Protea repens is the most widespread member of the genus. It was one of the focal species in our recently completed Dimensions of Biodiversity project. Part of the project involved genotyping-by-sequencing analyses of 663 individuals from 19 populations spanning most of the geographical range of the species. We summarize results of those analyses in a paper that just appeared in advance of the May issue (cover photo featured above) of the American Journal of Botany. Here’s the abstract. You’ll find the citation and a link at the bottom.
PREMISE OF THE STUDY: The Cape Floristic Region (CFR) of South Africa is renowned for its botanical diversity, but the evolutionary origins of this diversity remain controversial. Both neutral and adaptive processes have been implicated in driving diversification, but population-level studies of plants in the CFR are rare. Here, we investigate the limits to gene flow and potential environmental drivers of selection in Protea repens L. (Proteaceae L.), a widespread CFR species.
METHODS: We sampled 19 populations across the range of P. repens and used genotyping by sequencing to identify 2066 polymorphic loci in 663 individuals. We used a Bayesian FST outlier analysis to identify single-nucleotide polymorphisms (SNPs) marking genomic regions that may be under selection; we used those SNPs to identify potential drivers of selection and excluded them from analyses of gene flow and genetic structure.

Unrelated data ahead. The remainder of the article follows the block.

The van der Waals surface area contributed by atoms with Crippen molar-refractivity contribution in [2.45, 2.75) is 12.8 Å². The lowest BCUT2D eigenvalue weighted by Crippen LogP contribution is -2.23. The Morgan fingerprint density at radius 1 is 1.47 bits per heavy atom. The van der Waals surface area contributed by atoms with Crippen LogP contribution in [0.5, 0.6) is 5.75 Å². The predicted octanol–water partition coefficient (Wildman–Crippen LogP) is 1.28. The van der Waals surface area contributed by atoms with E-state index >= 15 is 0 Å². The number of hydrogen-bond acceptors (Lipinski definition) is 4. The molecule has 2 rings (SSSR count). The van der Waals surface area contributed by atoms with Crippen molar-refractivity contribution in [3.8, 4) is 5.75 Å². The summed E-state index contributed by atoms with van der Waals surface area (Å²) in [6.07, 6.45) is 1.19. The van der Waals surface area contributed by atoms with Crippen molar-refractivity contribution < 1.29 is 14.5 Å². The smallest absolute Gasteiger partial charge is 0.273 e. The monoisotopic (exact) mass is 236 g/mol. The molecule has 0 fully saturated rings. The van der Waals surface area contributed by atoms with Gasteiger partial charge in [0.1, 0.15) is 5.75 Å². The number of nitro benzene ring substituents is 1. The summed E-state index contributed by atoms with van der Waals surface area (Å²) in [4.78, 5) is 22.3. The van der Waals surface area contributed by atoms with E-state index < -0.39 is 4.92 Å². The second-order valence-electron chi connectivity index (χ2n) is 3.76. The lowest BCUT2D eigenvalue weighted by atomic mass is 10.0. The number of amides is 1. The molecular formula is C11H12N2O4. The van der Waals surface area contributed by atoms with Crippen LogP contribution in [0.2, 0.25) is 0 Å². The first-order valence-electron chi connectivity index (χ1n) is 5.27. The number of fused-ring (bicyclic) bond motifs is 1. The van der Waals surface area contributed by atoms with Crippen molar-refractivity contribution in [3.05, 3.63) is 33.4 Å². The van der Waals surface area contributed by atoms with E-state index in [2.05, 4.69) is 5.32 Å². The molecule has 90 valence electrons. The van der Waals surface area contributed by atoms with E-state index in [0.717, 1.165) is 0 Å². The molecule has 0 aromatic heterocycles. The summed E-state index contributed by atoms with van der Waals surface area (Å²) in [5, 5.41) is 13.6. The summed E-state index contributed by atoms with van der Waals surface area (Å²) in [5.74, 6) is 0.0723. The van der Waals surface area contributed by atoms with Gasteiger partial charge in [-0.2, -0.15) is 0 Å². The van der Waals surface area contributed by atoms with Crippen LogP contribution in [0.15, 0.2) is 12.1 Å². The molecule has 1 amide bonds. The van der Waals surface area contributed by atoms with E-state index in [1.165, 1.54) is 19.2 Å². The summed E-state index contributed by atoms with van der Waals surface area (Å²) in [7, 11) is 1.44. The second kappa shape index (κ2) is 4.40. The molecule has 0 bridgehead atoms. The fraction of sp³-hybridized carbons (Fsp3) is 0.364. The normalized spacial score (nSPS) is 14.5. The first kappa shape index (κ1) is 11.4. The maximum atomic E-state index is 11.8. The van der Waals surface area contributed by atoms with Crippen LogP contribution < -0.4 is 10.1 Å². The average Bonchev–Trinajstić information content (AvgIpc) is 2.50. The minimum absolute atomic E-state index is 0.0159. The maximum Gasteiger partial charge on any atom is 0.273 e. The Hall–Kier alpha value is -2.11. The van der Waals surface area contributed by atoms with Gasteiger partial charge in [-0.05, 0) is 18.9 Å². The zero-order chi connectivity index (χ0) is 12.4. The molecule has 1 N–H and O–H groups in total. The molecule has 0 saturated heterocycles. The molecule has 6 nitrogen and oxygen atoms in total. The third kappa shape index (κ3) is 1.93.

RESULTS: A pattern of isolation by distance suggested limited gene flow between nearby populations. The populations of P. repens fell naturally into two or three groupings, which corresponded to an east-west split. Differences in rainfall seasonality contributed to diversification in highly divergent loci, as do barriers to gene flow that have been identified in other species.
CONCLUSIONS: The strong pattern of isolation by distance is in contrast to the findings in the only other widespread species in the CFR that has been similarly studied, while the effects of rainfall seasonality are consistent with well-known patterns. Assessing the generality of these results will require investigations of other CFR species.
Prunier, R., M. Akman, C.T. Kremer, N. Aitken, A. Chuah, J. Borevitz, and K. E. Holsinger. Isolation by distance and isolation by environment contribute to population differentiation in Protea repens (Proteaceae L.), a widespread South African species. American Journal of Botany doi: 10.3732/ajb.1600232